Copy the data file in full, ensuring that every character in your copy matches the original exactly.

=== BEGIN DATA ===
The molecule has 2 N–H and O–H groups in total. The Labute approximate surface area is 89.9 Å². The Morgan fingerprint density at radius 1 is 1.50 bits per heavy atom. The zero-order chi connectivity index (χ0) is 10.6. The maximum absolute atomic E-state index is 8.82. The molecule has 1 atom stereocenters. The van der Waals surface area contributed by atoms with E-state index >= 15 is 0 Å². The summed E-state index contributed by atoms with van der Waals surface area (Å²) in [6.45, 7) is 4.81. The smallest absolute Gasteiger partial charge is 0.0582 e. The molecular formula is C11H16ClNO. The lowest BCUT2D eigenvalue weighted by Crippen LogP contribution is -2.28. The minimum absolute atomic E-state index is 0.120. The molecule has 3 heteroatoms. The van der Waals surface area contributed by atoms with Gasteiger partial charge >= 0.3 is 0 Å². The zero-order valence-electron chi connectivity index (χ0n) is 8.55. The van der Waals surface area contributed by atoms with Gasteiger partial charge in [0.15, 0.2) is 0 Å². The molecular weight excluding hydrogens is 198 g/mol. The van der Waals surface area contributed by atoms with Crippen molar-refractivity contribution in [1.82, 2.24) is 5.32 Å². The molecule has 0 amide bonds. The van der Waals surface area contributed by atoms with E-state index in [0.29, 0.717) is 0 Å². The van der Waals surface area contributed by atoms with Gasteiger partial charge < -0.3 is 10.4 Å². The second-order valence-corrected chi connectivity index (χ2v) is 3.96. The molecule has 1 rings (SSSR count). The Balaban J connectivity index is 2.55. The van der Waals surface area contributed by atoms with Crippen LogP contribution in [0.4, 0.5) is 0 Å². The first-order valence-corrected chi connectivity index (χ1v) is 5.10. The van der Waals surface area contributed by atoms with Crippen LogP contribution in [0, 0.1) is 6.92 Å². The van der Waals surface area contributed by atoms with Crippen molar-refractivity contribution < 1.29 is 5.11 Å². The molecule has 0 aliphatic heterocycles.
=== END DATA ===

The molecule has 2 N–H and O–H groups in total. The Labute approximate surface area is 89.9 Å². The Morgan fingerprint density at radius 1 is 1.50 bits per heavy atom. The zero-order chi connectivity index (χ0) is 10.6. The maximum absolute atomic E-state index is 8.82. The molecule has 1 atom stereocenters. The van der Waals surface area contributed by atoms with E-state index >= 15 is 0 Å². The summed E-state index contributed by atoms with van der Waals surface area (Å²) in [6.45, 7) is 4.81. The smallest absolute Gasteiger partial charge is 0.0582 e. The molecular formula is C11H16ClNO. The lowest BCUT2D eigenvalue weighted by Crippen LogP contribution is -2.28. The minimum absolute atomic E-state index is 0.120. The molecule has 3 heteroatoms. The van der Waals surface area contributed by atoms with Gasteiger partial charge >= 0.3 is 0 Å². The zero-order valence-electron chi connectivity index (χ0n) is 8.55. The van der Waals surface area contributed by atoms with Gasteiger partial charge in [0.15, 0.2) is 0 Å². The molecular weight excluding hydrogens is 198 g/mol. The van der Waals surface area contributed by atoms with Crippen molar-refractivity contribution in [1.82, 2.24) is 5.32 Å². The molecule has 0 amide bonds. The van der Waals surface area contributed by atoms with E-state index in [0.29, 0.717) is 0 Å². The van der Waals surface area contributed by atoms with Gasteiger partial charge < -0.3 is 10.4 Å². The second-order valence-corrected chi connectivity index (χ2v) is 3.96. The molecule has 1 rings (SSSR count). The Balaban J connectivity index is 2.55. The van der Waals surface area contributed by atoms with Crippen LogP contribution in [0.4, 0.5) is 0 Å². The first-order valence-corrected chi connectivity index (χ1v) is 5.10. The van der Waals surface area contributed by atoms with Crippen LogP contribution in [0, 0.1) is 6.92 Å². The van der Waals surface area contributed by atoms with Crippen molar-refractivity contribution < 1.29 is 5.11 Å². The molecule has 0 aliphatic heterocycles.